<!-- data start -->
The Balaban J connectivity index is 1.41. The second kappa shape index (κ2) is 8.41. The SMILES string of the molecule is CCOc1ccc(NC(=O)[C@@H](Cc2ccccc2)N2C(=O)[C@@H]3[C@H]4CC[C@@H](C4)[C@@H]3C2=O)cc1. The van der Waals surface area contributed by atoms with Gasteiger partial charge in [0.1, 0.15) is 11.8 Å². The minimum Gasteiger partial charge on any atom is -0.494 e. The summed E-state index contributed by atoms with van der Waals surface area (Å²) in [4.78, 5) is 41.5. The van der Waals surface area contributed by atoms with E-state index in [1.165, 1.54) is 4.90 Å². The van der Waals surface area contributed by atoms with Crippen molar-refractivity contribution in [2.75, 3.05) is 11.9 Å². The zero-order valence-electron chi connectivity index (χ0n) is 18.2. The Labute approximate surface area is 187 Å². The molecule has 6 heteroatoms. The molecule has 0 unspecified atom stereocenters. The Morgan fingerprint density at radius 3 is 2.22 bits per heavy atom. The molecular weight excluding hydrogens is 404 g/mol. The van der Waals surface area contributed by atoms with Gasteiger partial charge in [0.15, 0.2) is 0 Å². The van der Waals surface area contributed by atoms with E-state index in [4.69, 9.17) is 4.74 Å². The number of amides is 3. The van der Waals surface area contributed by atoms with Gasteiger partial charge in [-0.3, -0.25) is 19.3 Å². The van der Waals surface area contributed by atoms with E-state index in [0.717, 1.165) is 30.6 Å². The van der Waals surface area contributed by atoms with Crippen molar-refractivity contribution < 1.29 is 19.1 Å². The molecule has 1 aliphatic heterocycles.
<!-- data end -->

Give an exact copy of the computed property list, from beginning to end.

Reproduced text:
The Balaban J connectivity index is 1.41. The second kappa shape index (κ2) is 8.41. The SMILES string of the molecule is CCOc1ccc(NC(=O)[C@@H](Cc2ccccc2)N2C(=O)[C@@H]3[C@H]4CC[C@@H](C4)[C@@H]3C2=O)cc1. The van der Waals surface area contributed by atoms with Gasteiger partial charge in [0.1, 0.15) is 11.8 Å². The minimum Gasteiger partial charge on any atom is -0.494 e. The summed E-state index contributed by atoms with van der Waals surface area (Å²) in [4.78, 5) is 41.5. The van der Waals surface area contributed by atoms with E-state index in [1.165, 1.54) is 4.90 Å². The van der Waals surface area contributed by atoms with Crippen molar-refractivity contribution in [2.75, 3.05) is 11.9 Å². The zero-order valence-electron chi connectivity index (χ0n) is 18.2. The Labute approximate surface area is 187 Å². The molecule has 6 heteroatoms. The molecule has 0 unspecified atom stereocenters. The Morgan fingerprint density at radius 3 is 2.22 bits per heavy atom. The molecular weight excluding hydrogens is 404 g/mol. The van der Waals surface area contributed by atoms with Gasteiger partial charge in [0.15, 0.2) is 0 Å². The van der Waals surface area contributed by atoms with E-state index in [4.69, 9.17) is 4.74 Å². The number of amides is 3. The van der Waals surface area contributed by atoms with Gasteiger partial charge in [-0.3, -0.25) is 19.3 Å². The van der Waals surface area contributed by atoms with E-state index in [0.717, 1.165) is 30.6 Å². The van der Waals surface area contributed by atoms with Crippen molar-refractivity contribution < 1.29 is 19.1 Å². The molecule has 1 aliphatic heterocycles.